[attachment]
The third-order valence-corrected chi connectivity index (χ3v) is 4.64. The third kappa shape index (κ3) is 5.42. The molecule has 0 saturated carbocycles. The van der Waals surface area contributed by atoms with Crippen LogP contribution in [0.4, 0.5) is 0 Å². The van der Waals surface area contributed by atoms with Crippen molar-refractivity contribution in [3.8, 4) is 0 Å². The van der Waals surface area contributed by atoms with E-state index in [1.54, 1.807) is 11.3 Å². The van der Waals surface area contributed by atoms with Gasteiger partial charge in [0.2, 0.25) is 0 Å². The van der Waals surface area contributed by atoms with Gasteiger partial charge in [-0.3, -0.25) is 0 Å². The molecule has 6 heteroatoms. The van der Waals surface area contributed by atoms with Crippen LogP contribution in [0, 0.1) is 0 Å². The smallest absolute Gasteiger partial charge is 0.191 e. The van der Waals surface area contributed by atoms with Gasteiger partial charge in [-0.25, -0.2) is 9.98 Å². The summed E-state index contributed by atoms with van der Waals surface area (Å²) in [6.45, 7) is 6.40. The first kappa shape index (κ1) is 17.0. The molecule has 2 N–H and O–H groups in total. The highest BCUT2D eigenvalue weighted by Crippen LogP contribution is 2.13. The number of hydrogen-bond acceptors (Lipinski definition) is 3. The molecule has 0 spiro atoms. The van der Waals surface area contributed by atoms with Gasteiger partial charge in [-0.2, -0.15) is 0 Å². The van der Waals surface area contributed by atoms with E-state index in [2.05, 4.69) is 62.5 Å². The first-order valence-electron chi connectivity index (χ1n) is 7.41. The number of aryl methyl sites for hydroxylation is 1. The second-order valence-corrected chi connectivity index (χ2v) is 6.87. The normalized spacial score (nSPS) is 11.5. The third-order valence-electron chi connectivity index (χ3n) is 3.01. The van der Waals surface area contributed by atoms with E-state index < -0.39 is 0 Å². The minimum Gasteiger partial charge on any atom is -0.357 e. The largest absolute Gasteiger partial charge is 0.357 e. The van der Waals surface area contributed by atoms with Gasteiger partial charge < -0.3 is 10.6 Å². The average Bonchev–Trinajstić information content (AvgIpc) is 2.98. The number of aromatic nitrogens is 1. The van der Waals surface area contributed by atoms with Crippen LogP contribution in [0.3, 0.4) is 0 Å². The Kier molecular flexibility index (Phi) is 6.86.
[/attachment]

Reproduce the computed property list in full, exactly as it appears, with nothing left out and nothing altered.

The third-order valence-corrected chi connectivity index (χ3v) is 4.64. The third kappa shape index (κ3) is 5.42. The molecule has 0 saturated carbocycles. The van der Waals surface area contributed by atoms with Crippen LogP contribution in [0.4, 0.5) is 0 Å². The van der Waals surface area contributed by atoms with Crippen molar-refractivity contribution in [3.8, 4) is 0 Å². The van der Waals surface area contributed by atoms with E-state index in [1.54, 1.807) is 11.3 Å². The van der Waals surface area contributed by atoms with Gasteiger partial charge in [0.2, 0.25) is 0 Å². The van der Waals surface area contributed by atoms with Gasteiger partial charge in [-0.3, -0.25) is 0 Å². The molecule has 6 heteroatoms. The van der Waals surface area contributed by atoms with Crippen LogP contribution in [0, 0.1) is 0 Å². The smallest absolute Gasteiger partial charge is 0.191 e. The van der Waals surface area contributed by atoms with Gasteiger partial charge in [-0.25, -0.2) is 9.98 Å². The summed E-state index contributed by atoms with van der Waals surface area (Å²) in [6.45, 7) is 6.40. The first kappa shape index (κ1) is 17.0. The molecule has 2 N–H and O–H groups in total. The highest BCUT2D eigenvalue weighted by Crippen LogP contribution is 2.13. The number of hydrogen-bond acceptors (Lipinski definition) is 3. The molecule has 0 spiro atoms. The van der Waals surface area contributed by atoms with Gasteiger partial charge in [-0.2, -0.15) is 0 Å². The van der Waals surface area contributed by atoms with E-state index in [2.05, 4.69) is 62.5 Å². The first-order valence-electron chi connectivity index (χ1n) is 7.41. The number of aryl methyl sites for hydroxylation is 1. The second-order valence-corrected chi connectivity index (χ2v) is 6.87. The normalized spacial score (nSPS) is 11.5. The third-order valence-electron chi connectivity index (χ3n) is 3.01. The van der Waals surface area contributed by atoms with E-state index < -0.39 is 0 Å². The minimum Gasteiger partial charge on any atom is -0.357 e. The largest absolute Gasteiger partial charge is 0.357 e. The van der Waals surface area contributed by atoms with Gasteiger partial charge < -0.3 is 10.6 Å². The average Bonchev–Trinajstić information content (AvgIpc) is 2.98. The number of aromatic nitrogens is 1. The van der Waals surface area contributed by atoms with Crippen LogP contribution in [0.3, 0.4) is 0 Å². The Kier molecular flexibility index (Phi) is 6.86.